Quadrant: The Journal of the C.G. Jung Foundation
Joseph Campbell (1904–1987) — William McGuire
Joseph Campbell, mythologist, writer, lecturer, teacher — and, for many people, a visionary — died at his home in Honolulu on October 30, 1987. …
Stages of Religious Experience and the Path of Depth Psychology — Erich Neumann
First published in 1970 in “The Israel Annals of Psychiatry and Related Disciplines,” this essay is based on a lecture given in 1943.
A complete lack of orientation is one of the most characteristic features of our time. The old canons have been destroyed and values, which have guided mankind for hundreds and thousands of years, are gone. However, the death of the Gods is always accompanied by the doom of a world.
The mental health of mankind and of nations requires that their spiritual energy be shaped and held in check by means of ideas, values, symbols and religions. …
Gathering the Light: A Jungian Exploration of the Psychology of Meditation — V. Walter Odajnyk
In terms of form, there are essentially two types of meditation practice — fixed and discursive. Fixed meditation focuses one's attention on a specific object, either internal or external. The object can be almost anything — an image, a part of the body, a sensation, a feeling or emotion, a word, phrase, question or chant, silence or emptiness. Discursive meditation, on the other hand, focuses attention on a sequence of events: reliving in one's imagination, for example, the passion of Christ or practicing some form of guided fantasy of Jung's technique of active imagination or observing the passing of sensations, feelings, thoughts and images in oneself. …
Synchronicity in Analysis: Various Types and Their Various Roles for Patient and Analyst — Robert H. Hopcke
Since Jung's introduction of the concept in 1951, synchronicity has remained among the most original and controversial ideas in analytical psychology and, at times, one of the most difficult to grasp. The title of Jung's work on the subject, Synchronicity: An Acausal Connecting Principle, provides the term's definition: synchronicity is a principle which links events acausally — that is, in terms of the subjective meaningfulness of the coincidence — rather than by cause and effect. Though this definition of the term appears simple and clear, the task of shaking off the tyranny of cause-and-effect thinking when confronted with synchronistic events is not quite so simple. Indeed, as von Franz points out, an understanding of synchronicity and synchronistic events requires another way of thinking entirely, one that does not separate the physical world from interior psychic events; that sees the world as a unified field in which subject and object, agens and patiens, are fundamentally one with each other; that takes seriously the relativity of time with regard to psychic and often unconscious processes. …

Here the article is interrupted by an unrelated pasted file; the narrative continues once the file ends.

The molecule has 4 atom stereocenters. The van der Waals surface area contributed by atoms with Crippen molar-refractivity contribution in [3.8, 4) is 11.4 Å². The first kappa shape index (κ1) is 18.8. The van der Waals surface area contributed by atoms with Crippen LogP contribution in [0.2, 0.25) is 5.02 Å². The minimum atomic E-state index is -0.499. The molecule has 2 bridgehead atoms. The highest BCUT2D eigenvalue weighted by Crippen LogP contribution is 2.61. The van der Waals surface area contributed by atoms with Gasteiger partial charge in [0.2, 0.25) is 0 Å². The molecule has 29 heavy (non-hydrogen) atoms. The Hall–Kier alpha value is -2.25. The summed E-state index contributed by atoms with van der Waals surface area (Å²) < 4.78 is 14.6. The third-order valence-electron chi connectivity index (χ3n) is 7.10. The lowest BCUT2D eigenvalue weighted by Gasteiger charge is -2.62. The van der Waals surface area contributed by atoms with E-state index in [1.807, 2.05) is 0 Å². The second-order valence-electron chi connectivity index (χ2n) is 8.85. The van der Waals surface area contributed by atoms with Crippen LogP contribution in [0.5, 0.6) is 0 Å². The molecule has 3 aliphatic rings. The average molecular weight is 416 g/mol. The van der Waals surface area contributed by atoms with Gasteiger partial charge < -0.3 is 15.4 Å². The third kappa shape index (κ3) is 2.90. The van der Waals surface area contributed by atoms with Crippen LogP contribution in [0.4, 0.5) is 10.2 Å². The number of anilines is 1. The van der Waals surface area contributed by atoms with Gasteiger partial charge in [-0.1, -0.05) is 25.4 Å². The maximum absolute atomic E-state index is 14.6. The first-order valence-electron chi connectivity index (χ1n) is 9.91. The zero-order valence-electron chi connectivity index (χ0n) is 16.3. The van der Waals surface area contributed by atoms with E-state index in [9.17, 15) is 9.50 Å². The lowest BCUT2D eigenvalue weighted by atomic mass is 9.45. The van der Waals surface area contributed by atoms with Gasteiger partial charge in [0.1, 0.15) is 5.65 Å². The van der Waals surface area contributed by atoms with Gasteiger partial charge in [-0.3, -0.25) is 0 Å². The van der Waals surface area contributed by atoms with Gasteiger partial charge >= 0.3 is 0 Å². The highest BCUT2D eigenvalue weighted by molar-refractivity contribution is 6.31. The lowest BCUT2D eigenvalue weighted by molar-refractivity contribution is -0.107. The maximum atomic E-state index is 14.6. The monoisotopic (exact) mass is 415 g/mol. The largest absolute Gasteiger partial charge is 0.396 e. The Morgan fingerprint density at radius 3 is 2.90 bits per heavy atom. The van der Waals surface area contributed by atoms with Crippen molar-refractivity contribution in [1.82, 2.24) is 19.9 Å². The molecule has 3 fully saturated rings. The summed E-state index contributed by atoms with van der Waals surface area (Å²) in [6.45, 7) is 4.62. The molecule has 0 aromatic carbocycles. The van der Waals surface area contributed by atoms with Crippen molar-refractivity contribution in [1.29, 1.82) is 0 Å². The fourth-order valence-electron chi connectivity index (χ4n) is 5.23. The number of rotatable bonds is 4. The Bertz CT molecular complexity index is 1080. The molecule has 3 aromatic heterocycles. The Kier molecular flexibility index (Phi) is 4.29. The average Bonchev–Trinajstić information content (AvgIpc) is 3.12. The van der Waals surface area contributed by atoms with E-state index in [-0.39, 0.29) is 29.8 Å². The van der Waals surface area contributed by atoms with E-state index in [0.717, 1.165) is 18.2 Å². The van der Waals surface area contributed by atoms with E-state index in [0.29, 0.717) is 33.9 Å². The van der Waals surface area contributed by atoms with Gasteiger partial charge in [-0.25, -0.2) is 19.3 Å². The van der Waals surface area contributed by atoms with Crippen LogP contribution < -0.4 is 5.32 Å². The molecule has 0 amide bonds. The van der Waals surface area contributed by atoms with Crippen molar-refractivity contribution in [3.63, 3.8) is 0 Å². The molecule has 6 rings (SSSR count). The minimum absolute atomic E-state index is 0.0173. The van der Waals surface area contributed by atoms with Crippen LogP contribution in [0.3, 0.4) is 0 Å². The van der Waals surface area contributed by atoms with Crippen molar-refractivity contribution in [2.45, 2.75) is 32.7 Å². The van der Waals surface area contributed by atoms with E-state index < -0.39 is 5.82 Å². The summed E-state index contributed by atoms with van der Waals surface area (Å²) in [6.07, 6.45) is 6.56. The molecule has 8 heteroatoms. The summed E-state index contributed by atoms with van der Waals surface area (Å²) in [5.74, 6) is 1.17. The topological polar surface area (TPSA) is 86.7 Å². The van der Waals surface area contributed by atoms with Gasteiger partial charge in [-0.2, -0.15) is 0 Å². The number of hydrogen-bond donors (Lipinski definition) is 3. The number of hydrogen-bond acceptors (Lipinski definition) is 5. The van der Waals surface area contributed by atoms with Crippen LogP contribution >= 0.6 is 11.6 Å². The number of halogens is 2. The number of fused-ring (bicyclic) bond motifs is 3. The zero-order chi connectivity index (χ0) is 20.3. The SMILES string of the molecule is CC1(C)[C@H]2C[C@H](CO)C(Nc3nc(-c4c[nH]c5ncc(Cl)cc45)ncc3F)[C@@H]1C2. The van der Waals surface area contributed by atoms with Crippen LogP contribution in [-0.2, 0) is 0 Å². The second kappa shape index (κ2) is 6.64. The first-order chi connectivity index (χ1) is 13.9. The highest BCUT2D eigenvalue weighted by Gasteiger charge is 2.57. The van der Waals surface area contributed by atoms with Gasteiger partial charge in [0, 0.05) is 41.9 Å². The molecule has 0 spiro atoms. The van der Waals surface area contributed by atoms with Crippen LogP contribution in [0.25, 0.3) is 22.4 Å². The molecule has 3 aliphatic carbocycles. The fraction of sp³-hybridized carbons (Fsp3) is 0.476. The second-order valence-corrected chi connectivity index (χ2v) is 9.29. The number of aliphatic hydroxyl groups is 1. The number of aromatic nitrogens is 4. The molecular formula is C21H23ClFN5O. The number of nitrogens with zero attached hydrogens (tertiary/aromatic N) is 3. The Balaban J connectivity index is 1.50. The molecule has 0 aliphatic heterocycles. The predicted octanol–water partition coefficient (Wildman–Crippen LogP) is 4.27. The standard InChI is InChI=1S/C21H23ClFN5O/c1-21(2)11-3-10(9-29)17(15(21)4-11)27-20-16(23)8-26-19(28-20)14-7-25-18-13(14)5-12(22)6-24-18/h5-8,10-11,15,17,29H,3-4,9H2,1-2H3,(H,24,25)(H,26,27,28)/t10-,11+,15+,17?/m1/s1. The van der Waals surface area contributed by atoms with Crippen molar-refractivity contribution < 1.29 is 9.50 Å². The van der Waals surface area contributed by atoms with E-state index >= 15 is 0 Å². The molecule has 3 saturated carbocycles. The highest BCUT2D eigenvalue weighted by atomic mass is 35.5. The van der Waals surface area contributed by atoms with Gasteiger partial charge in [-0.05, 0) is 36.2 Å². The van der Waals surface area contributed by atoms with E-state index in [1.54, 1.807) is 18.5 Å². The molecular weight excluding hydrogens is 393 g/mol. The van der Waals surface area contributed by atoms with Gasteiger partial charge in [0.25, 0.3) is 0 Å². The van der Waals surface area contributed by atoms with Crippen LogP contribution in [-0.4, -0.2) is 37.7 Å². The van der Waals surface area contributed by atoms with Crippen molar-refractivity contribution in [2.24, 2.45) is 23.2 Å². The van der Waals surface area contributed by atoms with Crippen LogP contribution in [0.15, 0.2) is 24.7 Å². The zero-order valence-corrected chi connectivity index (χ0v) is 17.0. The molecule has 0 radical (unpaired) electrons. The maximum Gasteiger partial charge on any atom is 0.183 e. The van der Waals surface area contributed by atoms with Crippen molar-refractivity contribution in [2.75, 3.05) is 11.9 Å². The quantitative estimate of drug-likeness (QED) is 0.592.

Quadrant Author Index: No. 1 (Spring 1968) — Vol. 20, No 1 (Spring 1987)
Betwixt and Between: Patterns of Masculine and Feminine Initiation — Louise Carus Mahdi, Steven Foster, and Meredith Little, Editors. La Salle, Illinois: Open Court. 1987. Reviewed by Roger Woolger.
Phallos: Sacred Image of the Masculine — Eugene Monick. Toronto: Inner City Books. 1987. Reviewed by Ray C. Walker.
Synchronicity: The Bridge Between Matter and Mind — F. David Peat. New York: Bantam Books. 1987. Reviewed by Richard C. Lewis.
Picturing God — Ann Belford Ulanov. Cambridge, Massachusetts: Cowley Publications. 1986. Reviewed by Richmond Greene.
The Strange Trial of Mr. Hyde — John A. Sanford. San Francisco: Harper and Row. 1987. Reviewed by David Bennett.
Female Authority: Empowering Women Through Psychotherapy — Polly Young-Eisendrath and Florence Weidemann. New York: Guilford Press. 1987. Reviewed by Mary Jo Spencer.
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